Wednesday, April 24, 2024

RSS route march: Supreme Court to hear Tamil Nadu plea against Madras High Court lifting restrictions on March 3

The Supreme Court has decided to take up on March 3, a petition filed by the Tamil Nadu government against the order passed by the Division Bench of the Madras High Court, regarding the conditions imposed on the route march of Rashtriya Swayamsevak Sangh in the state.

Senior Advocate Mukul Rohatgi mentioned the matter on Wednesday before a Bench led by Chief Justice of India (CJI) D.Y. Chandrachud, contending that the march proposed by RSS was scheduled for March 6 (Monday).

Rohatgi said the state had taken a call that in six districts, which were ‘affected’ by PFI and bomb blasts, the march could be allowed only with conditions such as it has to be done in compounds and stadiums. 

The Single-Judge Bench of the HIgh Court had accepted the conditions, however, the Division Bench lifted the restrictions and directed the Tamil Nadu police to allow the RSS to conduct the route march, he added.

The CJI then agreed to hear the matter on Friday.

On February 10 this year, the High Court of Madras had directed the Tamil Nadu police to grant permission to the proposed statewide march and public meeting by the Rashtriya Swayamsevak Sangh (RSS) in the state.

The Division Bench of Justice R. Mahadevan and Justice Mohammed Shaffiq had set aside the November 4 order of the Single-Judge, which had asked the right-wing outfit to hold the march indoors or in an enclosed space.

The High Court consequently restored an order of September 29 last year, which had directed the Tamil Nadu police to consider representation made by RSS and grant them permission to conduct the march, as well as the public meeting.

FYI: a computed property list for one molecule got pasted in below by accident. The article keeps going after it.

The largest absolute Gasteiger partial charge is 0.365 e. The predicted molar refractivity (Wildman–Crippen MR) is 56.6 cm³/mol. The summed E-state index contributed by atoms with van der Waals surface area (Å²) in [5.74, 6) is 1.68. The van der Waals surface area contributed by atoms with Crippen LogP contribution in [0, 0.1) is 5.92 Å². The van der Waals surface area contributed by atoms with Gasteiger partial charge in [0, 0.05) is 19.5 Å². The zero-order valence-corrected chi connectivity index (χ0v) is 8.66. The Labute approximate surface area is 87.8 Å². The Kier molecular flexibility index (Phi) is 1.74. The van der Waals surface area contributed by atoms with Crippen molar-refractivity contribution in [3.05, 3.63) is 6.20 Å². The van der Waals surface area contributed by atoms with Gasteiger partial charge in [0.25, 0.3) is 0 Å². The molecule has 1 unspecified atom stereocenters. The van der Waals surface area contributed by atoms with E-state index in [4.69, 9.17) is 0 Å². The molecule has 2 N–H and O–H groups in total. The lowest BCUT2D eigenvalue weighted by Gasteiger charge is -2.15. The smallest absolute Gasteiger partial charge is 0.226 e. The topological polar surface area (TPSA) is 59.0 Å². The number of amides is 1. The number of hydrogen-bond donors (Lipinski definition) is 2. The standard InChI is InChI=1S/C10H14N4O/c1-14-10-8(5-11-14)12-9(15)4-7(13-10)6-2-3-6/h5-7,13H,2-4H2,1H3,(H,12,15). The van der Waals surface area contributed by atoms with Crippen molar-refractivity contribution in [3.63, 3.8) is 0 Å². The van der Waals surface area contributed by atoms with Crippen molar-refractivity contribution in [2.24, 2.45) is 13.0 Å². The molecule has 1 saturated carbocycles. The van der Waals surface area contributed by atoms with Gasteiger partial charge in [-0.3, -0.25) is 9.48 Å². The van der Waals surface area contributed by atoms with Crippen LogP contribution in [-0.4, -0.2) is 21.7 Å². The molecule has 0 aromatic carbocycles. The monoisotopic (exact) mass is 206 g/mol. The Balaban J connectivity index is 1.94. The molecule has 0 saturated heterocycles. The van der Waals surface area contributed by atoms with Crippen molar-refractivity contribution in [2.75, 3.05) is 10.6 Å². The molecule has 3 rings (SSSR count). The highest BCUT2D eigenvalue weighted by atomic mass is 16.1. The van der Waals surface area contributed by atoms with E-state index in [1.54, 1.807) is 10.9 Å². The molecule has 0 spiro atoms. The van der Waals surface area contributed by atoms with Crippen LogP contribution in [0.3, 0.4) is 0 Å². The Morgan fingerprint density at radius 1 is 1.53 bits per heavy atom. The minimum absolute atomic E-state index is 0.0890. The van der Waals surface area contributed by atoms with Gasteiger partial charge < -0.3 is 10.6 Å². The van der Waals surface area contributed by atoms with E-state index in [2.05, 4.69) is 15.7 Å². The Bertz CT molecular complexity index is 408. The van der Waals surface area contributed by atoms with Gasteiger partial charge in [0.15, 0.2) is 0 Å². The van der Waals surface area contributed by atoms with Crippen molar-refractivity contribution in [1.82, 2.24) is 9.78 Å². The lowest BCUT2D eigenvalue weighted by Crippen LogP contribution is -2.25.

Noting that a democratic State must uphold the citizens’ right to freedom of speech and expression, the Bench observed that it was essential for the citizens to hold protests and route marches, in order to maintain a healthy democracy.

The High Court said the State authorities must uphold the citizens’ freedom of speech and expression, which was a fundamental right guaranteed by the Constitution.

The approach of a State to a citizen’s rights can never be adversarial in a welfare state, it added.

RSS had challenged the November 4 order, which among other things, had directed the right-wing outfit to conduct its route march in an enclosed space or indoors.

The Division Bench had reserved its verdict on January 24 this year, on the batch of appeals filed by RSS.

During the previous hearing, Senior Counsel N.L. Rajah, who appeared for RSS, had argued that Tamil Nadu was the only State in the country where the RSS route march and public meeting had not taken place on October 2, due to the opposition by the state government.


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